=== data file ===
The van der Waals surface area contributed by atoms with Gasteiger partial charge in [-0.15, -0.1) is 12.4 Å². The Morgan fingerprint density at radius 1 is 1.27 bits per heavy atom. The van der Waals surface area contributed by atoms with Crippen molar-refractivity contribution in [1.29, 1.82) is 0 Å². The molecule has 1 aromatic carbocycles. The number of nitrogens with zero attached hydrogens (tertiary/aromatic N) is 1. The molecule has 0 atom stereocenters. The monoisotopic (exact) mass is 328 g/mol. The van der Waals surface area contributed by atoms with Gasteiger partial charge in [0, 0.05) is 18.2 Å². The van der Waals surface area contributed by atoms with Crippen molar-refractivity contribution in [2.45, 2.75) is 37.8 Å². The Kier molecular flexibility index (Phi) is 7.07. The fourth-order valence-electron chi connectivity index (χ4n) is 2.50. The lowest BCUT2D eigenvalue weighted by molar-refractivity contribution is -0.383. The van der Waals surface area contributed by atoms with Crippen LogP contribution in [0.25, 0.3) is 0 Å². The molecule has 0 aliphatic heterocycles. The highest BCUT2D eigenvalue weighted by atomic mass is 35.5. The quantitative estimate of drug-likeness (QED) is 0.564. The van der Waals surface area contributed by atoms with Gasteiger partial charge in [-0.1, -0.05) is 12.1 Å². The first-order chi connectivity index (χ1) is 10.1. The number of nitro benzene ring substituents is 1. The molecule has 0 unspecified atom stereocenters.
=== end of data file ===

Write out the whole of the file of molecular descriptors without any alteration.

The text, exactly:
The van der Waals surface area contributed by atoms with Gasteiger partial charge in [-0.15, -0.1) is 12.4 Å². The Morgan fingerprint density at radius 1 is 1.27 bits per heavy atom. The van der Waals surface area contributed by atoms with Crippen molar-refractivity contribution in [1.29, 1.82) is 0 Å². The molecule has 1 aromatic carbocycles. The number of nitrogens with zero attached hydrogens (tertiary/aromatic N) is 1. The molecule has 0 atom stereocenters. The monoisotopic (exact) mass is 328 g/mol. The van der Waals surface area contributed by atoms with Gasteiger partial charge in [0, 0.05) is 18.2 Å². The van der Waals surface area contributed by atoms with Crippen molar-refractivity contribution in [2.45, 2.75) is 37.8 Å². The Kier molecular flexibility index (Phi) is 7.07. The fourth-order valence-electron chi connectivity index (χ4n) is 2.50. The lowest BCUT2D eigenvalue weighted by molar-refractivity contribution is -0.383. The van der Waals surface area contributed by atoms with Crippen LogP contribution in [0.25, 0.3) is 0 Å². The molecule has 0 aliphatic heterocycles. The highest BCUT2D eigenvalue weighted by atomic mass is 35.5. The quantitative estimate of drug-likeness (QED) is 0.564. The van der Waals surface area contributed by atoms with Gasteiger partial charge in [-0.1, -0.05) is 12.1 Å². The first-order chi connectivity index (χ1) is 10.1. The number of nitro benzene ring substituents is 1. The molecule has 0 unspecified atom stereocenters.